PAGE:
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story.lead_photo.caption Irma Torres walks with her grandson Tuesday as they leave their home in the oceanfront community of El Negro in Yabucoa, Puerto Rico, in advance of Tropical Storm Karen.

SAN JUAN, Puerto Rico --Authorities in Puerto Rico and the U.S. Virgin Islands reported limited power failures, flooding and landslides as Tropical Storm Karen swirled away from the northeast Caribbean early today.

Some schools and government offices were expected to reopen in the region with the exception of those in St. John in the U.S. Virgin Islands.

Ernesto Morales, a meteorologist with the National Weather Service's San Juan office, said heavy rains would keep affecting Puerto Rico's southern and eastern region until shortly before dawn today.

Crews also temporarily closed some coastal roads in southeastern Puerto Rico that became flooded after Karen hit the island Tuesday.

Forecasters warned of more rain showers for Puerto Rico and the U.S. Virgin Islands throughout today, but those were expected to dissipate by Thursday as Karen headed north. The National Hurricane Center in Miami said it was expected to stay well east of the Bahamas, which was hit by Hurricane Dorian on Sept. 1.

As the storm approached, Puerto Ricans were shaken from their beds late Monday by a magnitude-6.0 earthquake that hit in the Atlantic near the island at a shallow depth of 6 miles. Three aftershocks, of magnitude 4.7 and 4.6, followed within less than an hour.

No significant damage was reported, said Carlos Acevedo, director of Puerto Rico's emergency management agency, adding that the concern now was how much rain Karen would drop on the region. The National Hurricane Center said it could deliver 3 to 6 inches with isolated amounts of 10 inches.

Up to 29,000 customers in Puerto Rico were left without power at one point, and heavy rains pelted the southeast coastal town of Yabucoa, where 69-year-old retiree Victor Ortiz huddled in his home with his wife.

"Every year the storms are stronger and more frequent," he said, adding that he worried about landslides because he lives in a mountainous region.

The National Guard, which was activated Monday by Puerto Rico Gov. Wanda Vazquez, carried out a last-minute evacuation of a weeks-old baby from the neighboring island of Vieques, which has been without a hospital since Hurricane Maria hit in 2017. Lt. Col. Paul Dahlen said in a phone interview that the baby was sick and would be taken to a hospital ahead of the storm.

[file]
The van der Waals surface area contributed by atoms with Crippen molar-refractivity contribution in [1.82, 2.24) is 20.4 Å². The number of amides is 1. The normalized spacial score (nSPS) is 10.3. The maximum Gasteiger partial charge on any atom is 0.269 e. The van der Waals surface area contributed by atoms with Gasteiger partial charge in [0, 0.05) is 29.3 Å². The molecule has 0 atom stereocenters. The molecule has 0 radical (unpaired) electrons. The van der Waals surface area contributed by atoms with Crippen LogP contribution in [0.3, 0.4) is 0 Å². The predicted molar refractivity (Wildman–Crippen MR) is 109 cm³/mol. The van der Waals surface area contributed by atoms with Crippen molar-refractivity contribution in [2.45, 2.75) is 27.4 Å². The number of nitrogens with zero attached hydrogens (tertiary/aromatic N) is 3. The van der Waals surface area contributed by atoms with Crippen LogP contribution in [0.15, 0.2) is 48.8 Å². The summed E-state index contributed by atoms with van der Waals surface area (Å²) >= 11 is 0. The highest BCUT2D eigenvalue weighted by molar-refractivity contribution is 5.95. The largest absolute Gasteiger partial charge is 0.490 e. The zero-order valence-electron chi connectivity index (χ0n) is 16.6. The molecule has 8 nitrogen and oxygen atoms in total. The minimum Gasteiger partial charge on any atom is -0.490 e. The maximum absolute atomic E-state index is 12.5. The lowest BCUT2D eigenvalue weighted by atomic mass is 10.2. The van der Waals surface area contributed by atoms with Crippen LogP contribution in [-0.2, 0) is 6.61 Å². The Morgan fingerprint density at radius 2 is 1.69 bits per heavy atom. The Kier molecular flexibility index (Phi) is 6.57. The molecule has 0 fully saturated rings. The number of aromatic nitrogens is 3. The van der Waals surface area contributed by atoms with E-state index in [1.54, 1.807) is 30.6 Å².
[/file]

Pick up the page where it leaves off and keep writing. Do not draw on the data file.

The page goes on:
Karen was about 85 miles northeast of San Juan late Tuesday and was moving north-northeast at 14 mph. It had maximum sustained winds increased in the afternoon to 45 mph, with some strengthening expected in upcoming days.

Roberto Garcia, meteorologist in charge of the National Weather Service's San Juan office, said that some towns in the eastern part of Puerto Rico would likely be hit with moderate to serious flooding, especially those next to mountains.

Vazquez urged people in flood-prone areas to seek shelter, with more than 30 people reported in shelters by Tuesday morning.

The island is still recovering from Hurricane Maria, which hit as a Category 4 storm two years ago and is estimated to have caused more than $100 billion in damage. More than 25,000 homes still have blue tarps for roofs, and the electric grid remains unstable.

Meanwhile, Tropical Storm Jerry was expected to pass near Bermuda today. It was about 235 miles west-southwest of Bermuda and had sustained winds of 45 mph as it moved north-northeast at 5 mph.

A Section on 09/25/2019

Print Headline: Karen drenches Puerto Rico, churns off

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